Pteridophyte Collections Consortium

Introducing the Pteridophyte Collections Consortium

UC Berkeley is the lead institution on a freshly funded TCN (Thematic Collections Network–part of NSF’s Advancing the Digitization of Biodiversity Collections [ADBC] program): The Pteridophyte Collections Consortium (PCC for short). Cindy Looy, Diane Erwin, and myself are the Berkeley PI team, aided and abetted by our Portal Manager Joyce Gross and our Project Manager Amy Kasameyer.

The focus of this grant, and of the PCC, is to digitize over 1.6 million extant and fossil pteridophyte specimens from 36 herbaria and museums throughout the U.S. For each specimen an image will be taken, and the collection data digitized–both images and the digital collection data will be available online through our Symbiota portal and data aggregator sites such as iDigBio, and the Global Biodiversity Information Facility (GBIF). The other main goal of the PCC is to help unite the paleontological and neontological pteridology communities (the people interested in fossil and living pteridophytes, respectively). Typically, these two communities tend to be in different university departments, go to different conferences, and their study collections are housed in different institutions (paleontology museums and herbaria). The PCC will bring these communities, and their collection data, together in a single location, and promote an integrated approach to the study and appreciate of pteridophytes from their origin ~420 million years ago to the present.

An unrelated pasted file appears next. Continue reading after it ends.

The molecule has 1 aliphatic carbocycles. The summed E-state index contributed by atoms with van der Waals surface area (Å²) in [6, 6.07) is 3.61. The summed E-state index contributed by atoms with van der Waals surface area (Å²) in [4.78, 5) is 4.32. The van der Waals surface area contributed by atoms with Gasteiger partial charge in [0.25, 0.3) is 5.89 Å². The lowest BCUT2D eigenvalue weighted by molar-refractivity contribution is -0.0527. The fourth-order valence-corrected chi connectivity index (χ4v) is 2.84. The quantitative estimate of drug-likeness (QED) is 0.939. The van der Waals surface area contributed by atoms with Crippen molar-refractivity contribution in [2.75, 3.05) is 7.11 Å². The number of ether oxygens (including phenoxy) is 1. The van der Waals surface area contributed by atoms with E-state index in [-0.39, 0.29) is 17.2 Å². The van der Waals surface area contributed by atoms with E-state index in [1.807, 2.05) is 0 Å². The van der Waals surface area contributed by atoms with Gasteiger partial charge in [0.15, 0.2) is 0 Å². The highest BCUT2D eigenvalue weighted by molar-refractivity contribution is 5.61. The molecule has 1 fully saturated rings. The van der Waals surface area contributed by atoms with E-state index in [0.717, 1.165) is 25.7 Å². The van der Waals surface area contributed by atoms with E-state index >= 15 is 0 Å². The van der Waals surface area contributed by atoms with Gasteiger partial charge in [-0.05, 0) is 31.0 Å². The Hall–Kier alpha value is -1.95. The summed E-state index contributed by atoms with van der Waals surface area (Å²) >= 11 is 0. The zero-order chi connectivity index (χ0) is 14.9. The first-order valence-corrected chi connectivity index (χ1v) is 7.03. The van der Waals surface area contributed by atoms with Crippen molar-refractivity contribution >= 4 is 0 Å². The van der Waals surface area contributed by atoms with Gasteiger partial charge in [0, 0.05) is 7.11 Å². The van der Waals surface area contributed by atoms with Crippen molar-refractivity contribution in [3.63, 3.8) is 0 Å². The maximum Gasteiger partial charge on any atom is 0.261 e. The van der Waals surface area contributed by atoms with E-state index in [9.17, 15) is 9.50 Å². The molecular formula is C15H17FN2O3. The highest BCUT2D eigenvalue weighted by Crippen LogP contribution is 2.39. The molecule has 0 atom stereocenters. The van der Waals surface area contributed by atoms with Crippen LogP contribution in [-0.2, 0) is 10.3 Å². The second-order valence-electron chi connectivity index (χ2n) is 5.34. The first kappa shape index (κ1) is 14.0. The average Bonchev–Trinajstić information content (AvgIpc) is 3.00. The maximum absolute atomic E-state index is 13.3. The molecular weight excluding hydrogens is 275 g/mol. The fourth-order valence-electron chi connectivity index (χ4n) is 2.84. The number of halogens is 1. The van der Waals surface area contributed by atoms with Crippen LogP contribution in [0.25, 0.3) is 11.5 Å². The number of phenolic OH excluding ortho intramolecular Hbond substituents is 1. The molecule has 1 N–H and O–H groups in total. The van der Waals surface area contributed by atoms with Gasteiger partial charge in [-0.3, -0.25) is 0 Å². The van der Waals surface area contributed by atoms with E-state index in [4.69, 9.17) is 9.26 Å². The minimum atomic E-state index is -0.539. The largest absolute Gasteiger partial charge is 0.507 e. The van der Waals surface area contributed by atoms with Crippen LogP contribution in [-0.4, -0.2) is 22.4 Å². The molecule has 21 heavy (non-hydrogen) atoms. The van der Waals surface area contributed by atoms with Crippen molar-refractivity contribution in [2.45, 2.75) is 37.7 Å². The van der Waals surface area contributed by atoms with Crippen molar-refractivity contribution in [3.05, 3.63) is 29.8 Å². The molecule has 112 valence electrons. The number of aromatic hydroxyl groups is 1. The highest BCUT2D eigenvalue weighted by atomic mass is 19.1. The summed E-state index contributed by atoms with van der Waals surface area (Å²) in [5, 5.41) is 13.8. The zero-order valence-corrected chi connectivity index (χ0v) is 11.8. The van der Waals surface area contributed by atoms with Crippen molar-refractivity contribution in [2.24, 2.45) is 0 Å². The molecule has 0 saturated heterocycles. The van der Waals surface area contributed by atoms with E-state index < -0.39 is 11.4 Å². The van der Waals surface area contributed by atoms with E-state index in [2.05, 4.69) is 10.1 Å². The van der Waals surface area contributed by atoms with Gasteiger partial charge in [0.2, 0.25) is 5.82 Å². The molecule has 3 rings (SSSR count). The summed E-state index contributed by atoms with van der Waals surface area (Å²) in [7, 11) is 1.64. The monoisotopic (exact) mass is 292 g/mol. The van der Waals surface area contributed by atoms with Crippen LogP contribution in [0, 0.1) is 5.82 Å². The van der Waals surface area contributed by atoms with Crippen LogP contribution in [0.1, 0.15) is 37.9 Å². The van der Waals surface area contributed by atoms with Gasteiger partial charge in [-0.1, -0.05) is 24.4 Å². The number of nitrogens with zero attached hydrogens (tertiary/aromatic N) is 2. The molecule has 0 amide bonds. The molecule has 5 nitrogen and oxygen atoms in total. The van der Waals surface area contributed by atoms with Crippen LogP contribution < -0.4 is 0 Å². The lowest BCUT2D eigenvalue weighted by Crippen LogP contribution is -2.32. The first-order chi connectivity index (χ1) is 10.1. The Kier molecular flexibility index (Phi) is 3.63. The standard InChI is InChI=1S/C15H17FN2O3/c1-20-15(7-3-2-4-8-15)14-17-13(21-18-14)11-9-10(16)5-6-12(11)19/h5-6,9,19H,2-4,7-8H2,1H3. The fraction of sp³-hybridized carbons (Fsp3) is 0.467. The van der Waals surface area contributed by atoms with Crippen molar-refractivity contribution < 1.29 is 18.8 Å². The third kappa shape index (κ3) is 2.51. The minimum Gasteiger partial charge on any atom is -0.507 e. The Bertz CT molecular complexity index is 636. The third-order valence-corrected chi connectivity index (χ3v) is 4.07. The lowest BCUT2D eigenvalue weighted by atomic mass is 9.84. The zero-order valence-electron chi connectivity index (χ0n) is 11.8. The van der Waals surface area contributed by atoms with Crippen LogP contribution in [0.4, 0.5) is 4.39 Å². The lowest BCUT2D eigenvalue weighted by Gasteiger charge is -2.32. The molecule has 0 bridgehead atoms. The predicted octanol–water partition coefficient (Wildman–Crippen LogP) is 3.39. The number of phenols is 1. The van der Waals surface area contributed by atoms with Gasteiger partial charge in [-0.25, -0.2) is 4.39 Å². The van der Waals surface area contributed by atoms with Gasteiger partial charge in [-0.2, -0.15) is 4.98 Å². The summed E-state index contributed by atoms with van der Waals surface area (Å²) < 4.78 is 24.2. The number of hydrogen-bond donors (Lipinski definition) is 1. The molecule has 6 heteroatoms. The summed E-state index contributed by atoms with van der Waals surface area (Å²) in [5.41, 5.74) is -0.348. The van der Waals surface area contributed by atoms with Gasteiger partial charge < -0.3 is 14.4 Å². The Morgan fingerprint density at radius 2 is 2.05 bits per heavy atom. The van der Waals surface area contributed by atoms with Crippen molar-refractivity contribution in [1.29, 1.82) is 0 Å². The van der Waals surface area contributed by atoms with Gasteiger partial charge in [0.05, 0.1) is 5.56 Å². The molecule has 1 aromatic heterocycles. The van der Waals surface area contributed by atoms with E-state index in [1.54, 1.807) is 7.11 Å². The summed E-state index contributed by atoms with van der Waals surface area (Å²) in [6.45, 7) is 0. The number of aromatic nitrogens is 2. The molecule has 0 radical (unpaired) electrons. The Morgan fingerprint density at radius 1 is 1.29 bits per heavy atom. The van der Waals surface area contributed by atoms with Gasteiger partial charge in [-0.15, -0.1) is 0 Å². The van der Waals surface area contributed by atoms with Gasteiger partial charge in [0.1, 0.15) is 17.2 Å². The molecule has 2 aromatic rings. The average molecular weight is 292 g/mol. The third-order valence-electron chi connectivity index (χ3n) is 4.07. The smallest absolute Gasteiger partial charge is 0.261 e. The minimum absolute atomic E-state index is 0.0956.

See here for a cringe-worth introduction to the PCC.

 

PCC at the iDigBio Summit

Bringing the PCC to Gainesville

The Pteridophyte Collections Consortium (more posts on this soon!) represented at the 2018 ADBC (Advancing Digitization of Biological Collections)/iDigBio summit in Gainesville, Florida, in the first week of October. It was simultaneously overwhelming and inspiring–we have a lot of pteridophytes to digitize!

Carl presenting the PCC introductory lecture at the iDigBio summit.

 

Look at all those digitizers! Plus that oak is probably full of Pleopeltis.